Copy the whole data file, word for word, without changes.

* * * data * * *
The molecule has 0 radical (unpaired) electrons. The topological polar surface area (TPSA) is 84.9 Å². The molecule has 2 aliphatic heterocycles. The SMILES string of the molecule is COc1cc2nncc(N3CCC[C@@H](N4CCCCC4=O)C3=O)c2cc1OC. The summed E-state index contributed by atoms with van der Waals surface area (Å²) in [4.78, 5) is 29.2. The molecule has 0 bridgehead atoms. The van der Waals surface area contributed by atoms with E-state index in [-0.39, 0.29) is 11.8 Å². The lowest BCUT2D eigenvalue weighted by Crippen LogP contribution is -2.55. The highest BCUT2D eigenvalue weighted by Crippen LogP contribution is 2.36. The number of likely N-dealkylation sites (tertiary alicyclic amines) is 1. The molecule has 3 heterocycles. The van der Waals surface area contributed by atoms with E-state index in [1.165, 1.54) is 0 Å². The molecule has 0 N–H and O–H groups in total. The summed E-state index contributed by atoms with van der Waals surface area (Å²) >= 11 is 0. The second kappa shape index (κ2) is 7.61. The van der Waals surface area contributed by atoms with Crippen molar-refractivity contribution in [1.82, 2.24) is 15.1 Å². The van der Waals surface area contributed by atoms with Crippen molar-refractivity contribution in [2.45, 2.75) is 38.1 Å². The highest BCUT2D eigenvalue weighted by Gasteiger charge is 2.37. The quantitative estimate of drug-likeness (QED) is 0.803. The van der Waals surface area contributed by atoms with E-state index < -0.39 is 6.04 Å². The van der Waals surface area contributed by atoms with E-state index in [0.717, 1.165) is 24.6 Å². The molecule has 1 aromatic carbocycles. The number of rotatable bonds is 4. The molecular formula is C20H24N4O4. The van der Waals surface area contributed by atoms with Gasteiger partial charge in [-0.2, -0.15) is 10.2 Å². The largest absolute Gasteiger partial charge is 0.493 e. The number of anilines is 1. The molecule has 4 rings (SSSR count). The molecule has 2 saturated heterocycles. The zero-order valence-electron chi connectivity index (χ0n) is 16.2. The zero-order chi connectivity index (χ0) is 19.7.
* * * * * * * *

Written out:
The molecule has 0 radical (unpaired) electrons. The topological polar surface area (TPSA) is 84.9 Å². The molecule has 2 aliphatic heterocycles. The SMILES string of the molecule is COc1cc2nncc(N3CCC[C@@H](N4CCCCC4=O)C3=O)c2cc1OC. The summed E-state index contributed by atoms with van der Waals surface area (Å²) in [4.78, 5) is 29.2. The molecule has 0 bridgehead atoms. The van der Waals surface area contributed by atoms with E-state index in [-0.39, 0.29) is 11.8 Å². The lowest BCUT2D eigenvalue weighted by Crippen LogP contribution is -2.55. The highest BCUT2D eigenvalue weighted by Crippen LogP contribution is 2.36. The number of likely N-dealkylation sites (tertiary alicyclic amines) is 1. The molecule has 3 heterocycles. The van der Waals surface area contributed by atoms with E-state index in [1.165, 1.54) is 0 Å². The molecule has 0 N–H and O–H groups in total. The summed E-state index contributed by atoms with van der Waals surface area (Å²) >= 11 is 0. The second kappa shape index (κ2) is 7.61. The van der Waals surface area contributed by atoms with Crippen molar-refractivity contribution in [1.82, 2.24) is 15.1 Å². The van der Waals surface area contributed by atoms with Crippen molar-refractivity contribution in [2.45, 2.75) is 38.1 Å². The highest BCUT2D eigenvalue weighted by Gasteiger charge is 2.37. The quantitative estimate of drug-likeness (QED) is 0.803. The van der Waals surface area contributed by atoms with E-state index < -0.39 is 6.04 Å². The van der Waals surface area contributed by atoms with E-state index in [0.717, 1.165) is 24.6 Å². The molecule has 1 aromatic carbocycles. The number of rotatable bonds is 4. The molecular formula is C20H24N4O4. The van der Waals surface area contributed by atoms with Gasteiger partial charge in [-0.2, -0.15) is 10.2 Å². The largest absolute Gasteiger partial charge is 0.493 e. The number of anilines is 1. The molecule has 4 rings (SSSR count). The molecule has 2 saturated heterocycles. The zero-order valence-electron chi connectivity index (χ0n) is 16.2. The zero-order chi connectivity index (χ0) is 19.7.